”A guy was feeding fish underwater — a dolphin trainer. That’s what I wanted to do,” he said. Five years later, O’Barry began his new job at the Seaquarium, riding a boat on Biscayne Bay.

    ”I was capturing dolphins on my first day,” he said.

    In those days, he saw nothing wrong with bringing the friendly mammals to aquariums — or that they would spend the rest of their lives in a pool. Those who were caught went to marine parks, road shows or to whomever was willing to pay for them.

    It was a good thing for dolphins, aquariums say. ”Under the care of man, dolphins are not threatened by predation, starvation, pollution and conflicts with humans as their counterparts in the wild are often exposed to,” the Seaquarium said in its statement.

    For a decade, O’Barry made a living working with dolphins for entertainment.

    After the success of the 1963 Flipper movie, producers were looking for more dolphins and a trainer for a Flipper television show that aired a year later. O’Barry fit the bill with his diving skills.


    But by 1970, Flipper had ended its run — and O’Barry became a changed man when he got a call about Kathy, one of the show’s dolphins. She was sick, with sunburn and big blisters. When he went to her tank, Kathy swam towards him.

    ”She looked me right in the eye, took a breath and never exhaled. Then, she sank to the bottom of the tank,” he said.

    Her death plunged him into a crisis of conscience. It haunted him that Kathy may have suffered depression from being confined — a claim that sea parks dispute. The day after she died, O’Barry was arrested in Bimini for trying to free a dolphin he had captured earlier.

    Since then, he has been protesting and freeing dolphins — getting arrested, sued and making headlines — whenever he hears of one in trouble. But a variety of marine attractions continue to keep dolphins; the Seaquarium in a statement touts its “state-of-the-art veterinary care, premium quality foods and environmental enrichments.”


    Louie Psihoyos, the director of The Cove, said O’Barry achieved the American dream while still a young man — then spent the rest of his life destroying it. ”He’s been on a path of redemption for the past 38 years,” added Psihoyos, a first-time film director, who spent 17 years as a photographer for National Geographic.

    The Cove represents a bright spot — maybe even a pivot — in the activist’s six-year effort to change the situation in Taiji, where he alleges dolphins that are not chosen to become performers are speared to death by local fishermen for their meat, Psihoyos said.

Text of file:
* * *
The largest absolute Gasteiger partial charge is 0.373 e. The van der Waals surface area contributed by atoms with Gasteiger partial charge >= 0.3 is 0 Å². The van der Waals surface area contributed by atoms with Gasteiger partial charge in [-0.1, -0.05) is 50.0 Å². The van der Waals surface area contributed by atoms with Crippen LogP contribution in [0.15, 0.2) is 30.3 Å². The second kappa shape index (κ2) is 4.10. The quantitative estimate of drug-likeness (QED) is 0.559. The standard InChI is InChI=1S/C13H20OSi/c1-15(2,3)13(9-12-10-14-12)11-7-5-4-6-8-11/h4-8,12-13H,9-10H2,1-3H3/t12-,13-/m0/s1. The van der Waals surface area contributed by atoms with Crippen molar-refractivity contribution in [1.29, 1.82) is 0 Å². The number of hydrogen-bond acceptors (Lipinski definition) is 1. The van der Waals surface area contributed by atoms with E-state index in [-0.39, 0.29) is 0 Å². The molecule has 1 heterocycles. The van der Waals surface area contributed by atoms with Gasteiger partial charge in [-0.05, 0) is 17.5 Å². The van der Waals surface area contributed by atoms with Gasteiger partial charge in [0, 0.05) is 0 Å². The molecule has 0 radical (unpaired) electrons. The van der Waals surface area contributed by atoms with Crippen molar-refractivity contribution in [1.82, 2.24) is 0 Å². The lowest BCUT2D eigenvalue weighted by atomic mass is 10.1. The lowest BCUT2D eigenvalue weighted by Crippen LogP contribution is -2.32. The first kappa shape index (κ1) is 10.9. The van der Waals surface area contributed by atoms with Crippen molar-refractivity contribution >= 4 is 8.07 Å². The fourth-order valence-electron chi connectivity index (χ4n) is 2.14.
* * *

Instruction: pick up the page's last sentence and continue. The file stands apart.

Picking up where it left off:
In the film, Japanese officials deny any wrongdoing, saying they are following a 400-year tradition. They also said they kill dolphins humanely. Shuya Nakatsuka, first secretary of Japan’s Ministry of Agriculture and Fisheries, said dolphins are food — part of the diet for the island nation.

    ”Dolphins are under the control of the government to prevent the depletion of the stock, which is not endangered,” Nakatsuka said.

    Much like the U.S. does with tuna, Japan also issues warnings about how much dolphin meat should be consumed since it contains mercury, he added.

    Japanese officials have not seen the documentary, Nakatsuka said.

    O’Barry is adamant that The Cove is not meant to indict all Japanese. Despite the critical content of the film, he rejected any calls for a boycott of the country.

    ”The Japanese people don’t even know what’s going on. They are not guilty,” he said.

    Psihoyos said he and others are raising money to have The Cove dubbed in Japanese — subtitles won’t do. Already, there is a Facebook group for the movie. Trailers can be seen at or at O’Barry’s http://www.savejapa

    The activist hopes the film helps him stop dolphin abuse so that he can pursue other activities: painting, swimming with dolphins and doting on his 4-year-old daughter, whom he and his wife adopted from China.

    ”I don’t like drawing attention to myself,” O’Barry said. “I would like to drop out and get on with my life.”


  2. Pingback: Cormorants can hear under water, new research | Dear Kitty. Some blog